Multiple rate rises predicted as inflation surges to 30-year high

CPI inflation rose by 5.4% in the 12 months to December 2021, the highest rise since 1992, according to the latest ONS statistics.

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Rozi Jones
19th January 2022
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"With supply chains still in crisis and economists warning that inflation may not peak until the Spring, multiple interest rate rises may be necessary in the year ahead. "

On a monthly basis, CPI increased by 0.5% in December.

CPIH inflation, which includes owner occupiers’ housing costs, rose by 4.8% over the year.

‘Household services’, which include gas and electricity, as well as petrol, were among the biggest contributors to the rise.

Economists now predict that "multiple interest rate rises" may be necessary in the year ahead.

Paul Craig, portfolio manager at Quilter Investors, said: “It’s back to the 90s for inflation, with CPI hitting 5.4% in the year to December, the highest level since March 1992. When inflation was last this high, John Major was Prime Minister and Silence of the Lambs had just picked up an Oscar for Best Picture at the 64th Academy Awards.

“It’s not so much Silence of the Lambs now but Silence of the Doves. The Bank of England is vindicated in its decision to hike rates in December in the face of Omicron uncertainty, but it could still go either way when the MPC meets in early February. The MPC will be faced with a difficult trade-off between ensuring financial stability or helping households cope with a cost of living crisis that is set to squeeze household finances over a difficult winter period. It’s not just the cost of living that is increasing, so is the cost of going to work, and wage increases may not be enough to cover the cost of returning to normality. The ONS published figures showing wage growth of 3.8% yesterday, so workers are facing a real terms pay decline of 1.6%. Taken together, there is a very real concern that in-work poverty is growing.

“It seems like madness now that only a year ago we were pondering whether the Bank of England would take rates below zero, but even with inflation hitting 5.4%, things will get worse before they get better. Inflation is expected to peak in the second quarter before starting to settle down in the latter stages of 2022 and early 2023.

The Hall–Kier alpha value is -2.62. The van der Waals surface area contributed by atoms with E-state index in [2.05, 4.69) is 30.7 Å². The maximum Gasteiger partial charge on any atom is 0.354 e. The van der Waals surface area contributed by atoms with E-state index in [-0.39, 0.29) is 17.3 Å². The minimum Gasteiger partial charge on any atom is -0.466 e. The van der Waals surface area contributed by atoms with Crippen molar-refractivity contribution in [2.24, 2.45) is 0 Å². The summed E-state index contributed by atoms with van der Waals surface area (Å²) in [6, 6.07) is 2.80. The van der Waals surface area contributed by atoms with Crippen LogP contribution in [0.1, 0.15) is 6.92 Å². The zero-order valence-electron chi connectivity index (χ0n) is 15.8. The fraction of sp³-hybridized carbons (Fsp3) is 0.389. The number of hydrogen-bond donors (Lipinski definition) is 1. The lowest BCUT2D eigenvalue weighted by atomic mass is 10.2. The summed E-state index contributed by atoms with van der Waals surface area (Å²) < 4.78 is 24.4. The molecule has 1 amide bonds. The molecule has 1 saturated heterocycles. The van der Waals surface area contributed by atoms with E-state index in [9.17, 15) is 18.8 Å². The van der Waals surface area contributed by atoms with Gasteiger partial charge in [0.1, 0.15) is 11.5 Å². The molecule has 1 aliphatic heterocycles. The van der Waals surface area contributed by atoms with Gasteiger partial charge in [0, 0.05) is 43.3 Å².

“We are at a historical juncture for markets and developed economies, which are battling with inflation numbers not seen for decades outside emerging markets. Investors are faced with a delicate market environment at the moment, and they will need to watch the data and markets very closely and allocate accordingly. Diversification, active management and prudency are the key tools for investors to use now.”

Derrick Dunne, CEO of YOU Asset Management, commented: “Another month, another milestone for UK inflation. The Consumer Prices Index (CPI) jumped by 5.4% in the twelve months to December, which is not only higher than the 5.1% recorded in November; it is in fact the highest twelve-month reading since the early 1990s.

“Striking though it may be, and sharper than expected, this latest rise is entirely in keeping with the ongoing cost of living crisis and the soaring price of energy in particular, with a major upward contribution to the annual rate coming from transport (1.29%) in December.

“Even so, today’s data is a stark reminder of the challenges facing the Bank of England. With supply chains still in crisis and economists warning that inflation may not peak until the Spring, multiple interest rate rises may be necessary in the year ahead.

“The Bank’s MPC will next meet on February 3rd to decide the base rate, but it’s clear that investors will still have to content with a harsh inflationary environment for the foreseeable future.”

Ed Monk, associate director at Fidelity International, added: “With inflation now at its highest level in almost 30 years, many households simply won’t have experienced price rises at this level before. With wage data yesterday showing pay rising at just 3.5%, families are getting poorer in real terms and the situation could last for some time. Again it’s fuel costs - both energy bills and motor fuel - that are adding most to the squeeze but in truth there’s upward pressure in all areas.

“The next few months, in particular, will be painful as household energy bills are forecast to rise further and a planned rise to National Insurance kicks in from April. The monetary policy response to inflation - raising interest rates - will only add to the squeeze but the Bank of England will feel great pressure to act and take some steam out of price rises if it can. Some economists are forecasting multiple rate rises this year, and the first test of that comes next month.

“The question for the next few months will be how much of the current inflation we’re seeing proves transitory, and how much will prove much harder to dislodge. Clearly, the financial pressure on households is likely to dampen sentiment and this could feed through to weaker growth overall.”

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